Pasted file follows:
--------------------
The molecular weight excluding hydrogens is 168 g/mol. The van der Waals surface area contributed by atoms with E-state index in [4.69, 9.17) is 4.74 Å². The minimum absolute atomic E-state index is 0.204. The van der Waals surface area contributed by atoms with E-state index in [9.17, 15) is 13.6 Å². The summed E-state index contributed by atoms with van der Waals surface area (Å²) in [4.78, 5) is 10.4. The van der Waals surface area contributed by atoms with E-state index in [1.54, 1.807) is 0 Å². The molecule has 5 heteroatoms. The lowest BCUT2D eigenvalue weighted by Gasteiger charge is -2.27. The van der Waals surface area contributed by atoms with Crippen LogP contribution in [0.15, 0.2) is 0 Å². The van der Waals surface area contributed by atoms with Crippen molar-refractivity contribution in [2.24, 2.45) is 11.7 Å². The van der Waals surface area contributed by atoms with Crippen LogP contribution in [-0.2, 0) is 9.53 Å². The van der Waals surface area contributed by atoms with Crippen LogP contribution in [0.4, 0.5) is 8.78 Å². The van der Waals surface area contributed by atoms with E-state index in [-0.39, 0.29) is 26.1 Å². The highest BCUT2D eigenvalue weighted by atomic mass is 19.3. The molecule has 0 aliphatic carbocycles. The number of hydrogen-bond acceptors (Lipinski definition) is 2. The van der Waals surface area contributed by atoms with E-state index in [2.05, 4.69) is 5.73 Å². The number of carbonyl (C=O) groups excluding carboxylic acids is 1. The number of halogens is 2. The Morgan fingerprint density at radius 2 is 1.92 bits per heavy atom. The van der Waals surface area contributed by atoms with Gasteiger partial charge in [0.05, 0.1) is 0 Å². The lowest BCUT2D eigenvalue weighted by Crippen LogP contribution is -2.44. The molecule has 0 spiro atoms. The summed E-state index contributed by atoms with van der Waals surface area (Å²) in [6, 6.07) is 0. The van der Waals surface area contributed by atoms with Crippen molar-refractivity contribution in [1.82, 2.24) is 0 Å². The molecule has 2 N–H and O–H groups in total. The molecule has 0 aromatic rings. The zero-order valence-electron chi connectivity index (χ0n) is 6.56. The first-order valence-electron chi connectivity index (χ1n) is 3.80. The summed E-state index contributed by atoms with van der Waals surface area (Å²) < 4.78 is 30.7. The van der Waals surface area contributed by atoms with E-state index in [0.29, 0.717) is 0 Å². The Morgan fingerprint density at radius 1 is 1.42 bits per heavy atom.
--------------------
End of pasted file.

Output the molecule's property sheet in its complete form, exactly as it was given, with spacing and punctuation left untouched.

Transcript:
The molecular weight excluding hydrogens is 168 g/mol. The van der Waals surface area contributed by atoms with E-state index in [4.69, 9.17) is 4.74 Å². The minimum absolute atomic E-state index is 0.204. The van der Waals surface area contributed by atoms with E-state index in [9.17, 15) is 13.6 Å². The summed E-state index contributed by atoms with van der Waals surface area (Å²) in [4.78, 5) is 10.4. The van der Waals surface area contributed by atoms with E-state index in [1.54, 1.807) is 0 Å². The molecule has 5 heteroatoms. The lowest BCUT2D eigenvalue weighted by Gasteiger charge is -2.27. The van der Waals surface area contributed by atoms with Crippen LogP contribution in [0.15, 0.2) is 0 Å². The van der Waals surface area contributed by atoms with Crippen molar-refractivity contribution in [2.24, 2.45) is 11.7 Å². The van der Waals surface area contributed by atoms with Crippen LogP contribution in [-0.2, 0) is 9.53 Å². The van der Waals surface area contributed by atoms with Crippen LogP contribution in [0.4, 0.5) is 8.78 Å². The van der Waals surface area contributed by atoms with E-state index in [-0.39, 0.29) is 26.1 Å². The highest BCUT2D eigenvalue weighted by atomic mass is 19.3. The molecule has 0 aliphatic carbocycles. The number of hydrogen-bond acceptors (Lipinski definition) is 2. The van der Waals surface area contributed by atoms with E-state index in [2.05, 4.69) is 5.73 Å². The number of carbonyl (C=O) groups excluding carboxylic acids is 1. The number of halogens is 2. The Morgan fingerprint density at radius 2 is 1.92 bits per heavy atom. The van der Waals surface area contributed by atoms with Gasteiger partial charge in [0.05, 0.1) is 0 Å². The lowest BCUT2D eigenvalue weighted by Crippen LogP contribution is -2.44. The molecule has 0 spiro atoms. The summed E-state index contributed by atoms with van der Waals surface area (Å²) in [6, 6.07) is 0. The van der Waals surface area contributed by atoms with Crippen molar-refractivity contribution in [1.82, 2.24) is 0 Å². The molecule has 2 N–H and O–H groups in total. The molecule has 0 aromatic rings. The zero-order valence-electron chi connectivity index (χ0n) is 6.56. The first-order valence-electron chi connectivity index (χ1n) is 3.80. The summed E-state index contributed by atoms with van der Waals surface area (Å²) < 4.78 is 30.7. The van der Waals surface area contributed by atoms with E-state index in [0.29, 0.717) is 0 Å². The Morgan fingerprint density at radius 1 is 1.42 bits per heavy atom.